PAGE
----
“As a deer longs for flowing streams, so my soul longs for you, O God.”
-Psalm 42:1


Living in the mountains of northeast Pennsylvania, my husband and I are blessed to be surrounded by acres of forests and an abundance of wildlife. We often see deer sauntering up to our pond for a drink of cool water and they downloadcome back again and again. Once is never enough. How blessed they are to have found the sustenance they seek!

In his book Something More, John Pritchard shares, “I write in the belief that ‘God’ keeps leaking into our lives but that we have difficulty finding the language to describe the experience. I think many of us have intimations of ‘something more’, something that might even have on it the fingerprints of divine Source, but how can we admit that or pursue it further?”1

Do you long for satisfaction deep in your soul that seems just out of reach, a connectedness yearned for but unfulfilled? If so, you are not alone. Some people try to fill this empty space with work; others with alcohol, drugs, serial relationships, or frequent job changes. Advertisers prey on this sense of need, promising fulfillment if only we will purchase their product. This Fake News permeates our newsfeed and airwaves. Yet regardless of our actions, at the end of the day, there is still the aching feeling that there’s something more just around the corner.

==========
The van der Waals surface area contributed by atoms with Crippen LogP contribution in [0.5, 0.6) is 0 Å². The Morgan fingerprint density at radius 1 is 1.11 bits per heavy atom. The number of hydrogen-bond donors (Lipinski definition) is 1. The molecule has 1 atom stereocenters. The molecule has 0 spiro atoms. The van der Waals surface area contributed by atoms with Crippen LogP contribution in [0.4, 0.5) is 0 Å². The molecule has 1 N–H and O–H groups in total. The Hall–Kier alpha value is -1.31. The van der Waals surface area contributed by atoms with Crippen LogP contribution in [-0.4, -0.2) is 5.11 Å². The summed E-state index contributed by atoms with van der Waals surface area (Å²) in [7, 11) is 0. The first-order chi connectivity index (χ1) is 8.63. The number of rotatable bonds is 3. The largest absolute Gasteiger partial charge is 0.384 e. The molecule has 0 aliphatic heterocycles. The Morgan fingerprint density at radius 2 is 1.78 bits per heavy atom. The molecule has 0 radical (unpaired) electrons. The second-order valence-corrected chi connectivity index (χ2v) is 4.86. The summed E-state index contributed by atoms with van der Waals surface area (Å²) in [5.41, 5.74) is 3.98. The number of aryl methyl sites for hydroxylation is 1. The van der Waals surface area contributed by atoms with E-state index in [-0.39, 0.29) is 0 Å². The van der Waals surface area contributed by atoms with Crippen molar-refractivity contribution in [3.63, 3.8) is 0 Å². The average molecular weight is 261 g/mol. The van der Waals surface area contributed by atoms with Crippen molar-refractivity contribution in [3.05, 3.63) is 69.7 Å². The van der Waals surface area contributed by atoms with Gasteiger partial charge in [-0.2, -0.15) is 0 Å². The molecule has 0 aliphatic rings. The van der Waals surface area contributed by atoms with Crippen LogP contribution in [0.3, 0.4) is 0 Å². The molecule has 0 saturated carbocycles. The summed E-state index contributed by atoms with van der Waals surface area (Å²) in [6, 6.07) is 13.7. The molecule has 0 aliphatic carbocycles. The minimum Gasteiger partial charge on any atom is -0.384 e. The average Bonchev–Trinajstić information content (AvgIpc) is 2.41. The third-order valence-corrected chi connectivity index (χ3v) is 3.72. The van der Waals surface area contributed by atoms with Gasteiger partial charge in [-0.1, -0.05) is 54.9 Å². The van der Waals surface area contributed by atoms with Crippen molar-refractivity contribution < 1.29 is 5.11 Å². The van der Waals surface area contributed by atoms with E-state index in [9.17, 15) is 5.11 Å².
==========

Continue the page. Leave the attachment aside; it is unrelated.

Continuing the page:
“You have made us for yourself, O Lord, and our heart is restless until it rests in you.” Written by Augustine over 1600 years ago, these words are profound. Our hearts are restless until we connect with the divine Source. Whatever words we use to describe the reality of ‘something more’, the reality is the same and once we tap into that, our lives will be forever changed.

How to do that? We can sit quietly and meditate or pray. Or we can open our eyes to the Divine in our midst every day – in the majestic beauty of a sunset, the smile on a child’s face, the friend who is always there, the encouraging word spoken to us at just the right time. Our Creator is all around us, hoping our hearts will rest in her divine embrace.

Where do you see ‘something more’? Can you rest there, even for a moment?

1John Pritchard, Something More: Encountering the Beyond in the Everyday (Great Britain: SPCK, 2016). Pritchard is the Anglican Bishop of Oxford, retired.


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